Positive Behavior Management

Posted February 16, 2015 by

I can remember my early days as a newly qualified teacher, when I would try to address inappropriate behavior in the classroom.  Frequently, I would attempt to maintain discipline by entering into “win-lose” situations.  After attending several behavior management courses, I found that it was far more effective to adopt a positive behavior management model.

Positive behavior management theories encourage teachers and parents to review how they approach discipline for greater effect. The main tenets of this model include:

  • adopting a non-confrontational discipline approach through positive correction
  • planning for good behavior with clear routines and rules
  • establishing a clear structure of consequences for children’s choices
  • repairing and rebuilding situations when things don’t go right.

As a parent of 5-year-old twins, I often have to remind myself that what makes good teaching practice can make good parenting practice.  Children want to test our boundaries; it is how we approach this that makes all the difference.

Focus on Your Own Communication

Using positive language will really make a difference in how your kids respond. Rather than saying, “Will you stop talking?!” try saying, “I’d like you to listen, please.”  In addition to positive language, try using choice directions such as, “You can either work quietly on your own, or come and work next to me” or “When you have finished your homework you can then go outside and play.” Choice direction is far more effective than dictatorial tones and can help to increase compliance.

When you want to address your kids, allow for a bit of processing time. First address them, then pause and wait for them to register your address.  Once they have acknowledged you in their own time, you can ensure they are fully listening to what you have to say.

Avoiding Conflict

If you want to avoid conflict, then partial agreement is a great technique. It is natural to want the last word to assert your authority; but actually, in certain situations where a child disputes your judgment, admitting that you might not be completely right can resolve the situation and demonstrate a mutual respect.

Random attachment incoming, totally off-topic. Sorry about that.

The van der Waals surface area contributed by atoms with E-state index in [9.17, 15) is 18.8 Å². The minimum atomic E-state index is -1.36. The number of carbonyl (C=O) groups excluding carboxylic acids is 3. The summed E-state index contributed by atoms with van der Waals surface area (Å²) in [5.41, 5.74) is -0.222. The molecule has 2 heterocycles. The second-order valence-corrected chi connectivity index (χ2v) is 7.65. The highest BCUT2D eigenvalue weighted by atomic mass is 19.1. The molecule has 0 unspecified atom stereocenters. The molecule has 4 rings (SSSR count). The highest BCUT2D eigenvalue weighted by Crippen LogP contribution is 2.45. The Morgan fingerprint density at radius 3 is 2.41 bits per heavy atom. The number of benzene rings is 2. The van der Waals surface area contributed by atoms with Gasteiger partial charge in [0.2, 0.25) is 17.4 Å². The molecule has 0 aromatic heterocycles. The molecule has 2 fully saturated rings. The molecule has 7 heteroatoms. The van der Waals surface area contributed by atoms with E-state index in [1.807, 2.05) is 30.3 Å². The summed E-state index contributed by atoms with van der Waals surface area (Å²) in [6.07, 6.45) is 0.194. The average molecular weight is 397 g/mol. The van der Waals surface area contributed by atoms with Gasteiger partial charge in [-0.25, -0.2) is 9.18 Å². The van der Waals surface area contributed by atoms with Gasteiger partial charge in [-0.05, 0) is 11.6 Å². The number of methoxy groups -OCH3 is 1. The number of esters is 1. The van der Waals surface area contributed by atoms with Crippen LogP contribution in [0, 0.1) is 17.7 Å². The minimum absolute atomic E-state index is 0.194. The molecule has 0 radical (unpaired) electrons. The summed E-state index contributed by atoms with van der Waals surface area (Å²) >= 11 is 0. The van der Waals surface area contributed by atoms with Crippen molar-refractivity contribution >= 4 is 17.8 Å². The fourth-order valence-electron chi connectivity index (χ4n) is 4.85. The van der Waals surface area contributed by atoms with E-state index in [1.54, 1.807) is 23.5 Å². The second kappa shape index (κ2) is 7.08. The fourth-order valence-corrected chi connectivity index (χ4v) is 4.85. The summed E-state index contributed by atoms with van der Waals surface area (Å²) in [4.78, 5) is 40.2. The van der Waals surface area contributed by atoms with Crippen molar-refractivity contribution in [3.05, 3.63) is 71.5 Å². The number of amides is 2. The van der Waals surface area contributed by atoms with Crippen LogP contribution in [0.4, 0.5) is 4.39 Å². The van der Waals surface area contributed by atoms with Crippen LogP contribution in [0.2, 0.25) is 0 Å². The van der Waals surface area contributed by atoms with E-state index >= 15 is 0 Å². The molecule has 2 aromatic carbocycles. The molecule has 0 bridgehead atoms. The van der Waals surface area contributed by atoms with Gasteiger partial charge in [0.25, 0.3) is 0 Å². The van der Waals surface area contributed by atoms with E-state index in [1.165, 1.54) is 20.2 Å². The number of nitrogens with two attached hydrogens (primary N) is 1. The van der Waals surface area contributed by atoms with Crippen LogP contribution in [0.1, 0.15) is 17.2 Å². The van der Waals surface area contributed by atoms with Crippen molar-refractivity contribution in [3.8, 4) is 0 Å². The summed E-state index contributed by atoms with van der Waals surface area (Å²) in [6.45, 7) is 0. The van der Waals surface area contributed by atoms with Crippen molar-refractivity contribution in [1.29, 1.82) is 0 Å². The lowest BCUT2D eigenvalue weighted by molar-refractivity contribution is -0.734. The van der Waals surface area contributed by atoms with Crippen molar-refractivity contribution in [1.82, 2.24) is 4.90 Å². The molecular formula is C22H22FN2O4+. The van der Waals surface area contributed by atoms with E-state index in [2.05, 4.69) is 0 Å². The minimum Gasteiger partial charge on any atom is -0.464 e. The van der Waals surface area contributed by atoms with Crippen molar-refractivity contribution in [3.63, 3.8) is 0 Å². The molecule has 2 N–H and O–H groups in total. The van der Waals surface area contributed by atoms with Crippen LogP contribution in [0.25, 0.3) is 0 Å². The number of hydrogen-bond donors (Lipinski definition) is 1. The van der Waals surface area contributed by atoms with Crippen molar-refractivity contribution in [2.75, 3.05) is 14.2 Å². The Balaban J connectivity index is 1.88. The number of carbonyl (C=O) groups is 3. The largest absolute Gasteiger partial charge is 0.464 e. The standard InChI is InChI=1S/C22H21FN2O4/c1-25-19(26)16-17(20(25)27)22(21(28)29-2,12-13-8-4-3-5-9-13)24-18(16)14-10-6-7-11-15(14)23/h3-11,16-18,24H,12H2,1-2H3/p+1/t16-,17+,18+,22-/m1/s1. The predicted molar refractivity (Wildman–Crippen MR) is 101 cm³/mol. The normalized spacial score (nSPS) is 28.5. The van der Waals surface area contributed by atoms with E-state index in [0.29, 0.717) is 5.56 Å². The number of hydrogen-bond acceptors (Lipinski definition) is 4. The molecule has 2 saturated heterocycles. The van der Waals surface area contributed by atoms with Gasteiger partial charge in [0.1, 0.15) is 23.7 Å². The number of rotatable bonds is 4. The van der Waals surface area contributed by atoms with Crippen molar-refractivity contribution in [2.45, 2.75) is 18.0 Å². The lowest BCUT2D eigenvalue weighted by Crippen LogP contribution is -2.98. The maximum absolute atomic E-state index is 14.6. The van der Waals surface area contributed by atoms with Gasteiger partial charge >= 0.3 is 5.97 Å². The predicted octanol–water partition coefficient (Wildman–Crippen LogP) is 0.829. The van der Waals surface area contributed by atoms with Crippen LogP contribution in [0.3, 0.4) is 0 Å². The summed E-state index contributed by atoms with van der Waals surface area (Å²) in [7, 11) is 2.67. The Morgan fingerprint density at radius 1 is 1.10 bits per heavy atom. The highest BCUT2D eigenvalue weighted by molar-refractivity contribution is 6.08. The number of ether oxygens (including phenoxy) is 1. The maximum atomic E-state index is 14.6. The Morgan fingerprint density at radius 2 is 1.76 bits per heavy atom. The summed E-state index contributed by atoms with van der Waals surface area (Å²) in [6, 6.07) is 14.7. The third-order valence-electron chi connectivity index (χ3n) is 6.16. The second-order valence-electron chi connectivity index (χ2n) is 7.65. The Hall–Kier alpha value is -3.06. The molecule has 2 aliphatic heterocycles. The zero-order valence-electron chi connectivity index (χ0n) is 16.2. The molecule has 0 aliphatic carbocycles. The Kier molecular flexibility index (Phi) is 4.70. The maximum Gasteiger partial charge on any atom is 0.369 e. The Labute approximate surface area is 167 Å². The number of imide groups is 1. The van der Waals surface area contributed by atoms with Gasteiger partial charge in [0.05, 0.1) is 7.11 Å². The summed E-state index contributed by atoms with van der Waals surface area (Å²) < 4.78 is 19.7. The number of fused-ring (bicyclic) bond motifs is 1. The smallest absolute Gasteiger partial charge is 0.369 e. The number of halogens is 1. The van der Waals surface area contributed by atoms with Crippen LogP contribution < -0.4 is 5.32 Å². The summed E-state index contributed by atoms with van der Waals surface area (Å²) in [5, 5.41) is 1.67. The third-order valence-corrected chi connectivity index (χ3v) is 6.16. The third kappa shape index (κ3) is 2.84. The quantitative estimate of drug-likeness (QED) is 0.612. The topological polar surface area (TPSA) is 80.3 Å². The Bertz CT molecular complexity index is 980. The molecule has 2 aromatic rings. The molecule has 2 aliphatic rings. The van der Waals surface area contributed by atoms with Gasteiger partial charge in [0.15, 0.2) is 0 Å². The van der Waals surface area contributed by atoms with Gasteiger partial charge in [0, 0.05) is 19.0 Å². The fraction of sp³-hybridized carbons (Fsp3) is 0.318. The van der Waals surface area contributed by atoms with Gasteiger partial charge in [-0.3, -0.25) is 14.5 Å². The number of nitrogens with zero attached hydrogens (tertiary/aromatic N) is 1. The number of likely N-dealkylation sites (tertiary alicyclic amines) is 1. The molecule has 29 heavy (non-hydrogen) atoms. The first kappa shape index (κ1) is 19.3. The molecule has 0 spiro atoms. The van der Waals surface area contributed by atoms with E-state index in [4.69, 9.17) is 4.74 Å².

The main thing to remember is that acting in anger or aggression is not going to get a positive response from the child. Taking a step back to reflect on the situation, and responding in a calm and reasonable manner, should get a better reaction overall.

A Growth Mindset

Current academic thought is encouraging educators to examine the kind of mindset that we are developing in our children.  Through her research, Carol Dweck, Ph.D., argues that we should be teaching our children to persist in the face of setbacks and helping our kids learn from such situations. Speaking as a parent, these things are often easier said than done; but they represent an ideal that we should be striving for.

Dealing with children as a parent or teacher is a challenging prospect sometimes. It is inevitable that we’ll have moments of frustration and anger when a child’s behavior is unacceptable.   It is imperative to keep perspective on the behavioral issues, however. It is easy to only focus on the negative in a situation, but make sure you have a full grasp of the larger picture. Focusing solely on the negative will only have a detrimental effect on the disciplinary process.  Through the use of positive behavior techniques, you can find effective ways to deal with difficult behavior or situations.

About

James Goldsmith is a teacher in an Independent School in The U.K and runs private training courses and 1-to-1 tuition. His family time is raising his twin 5-year-old children with his wife.

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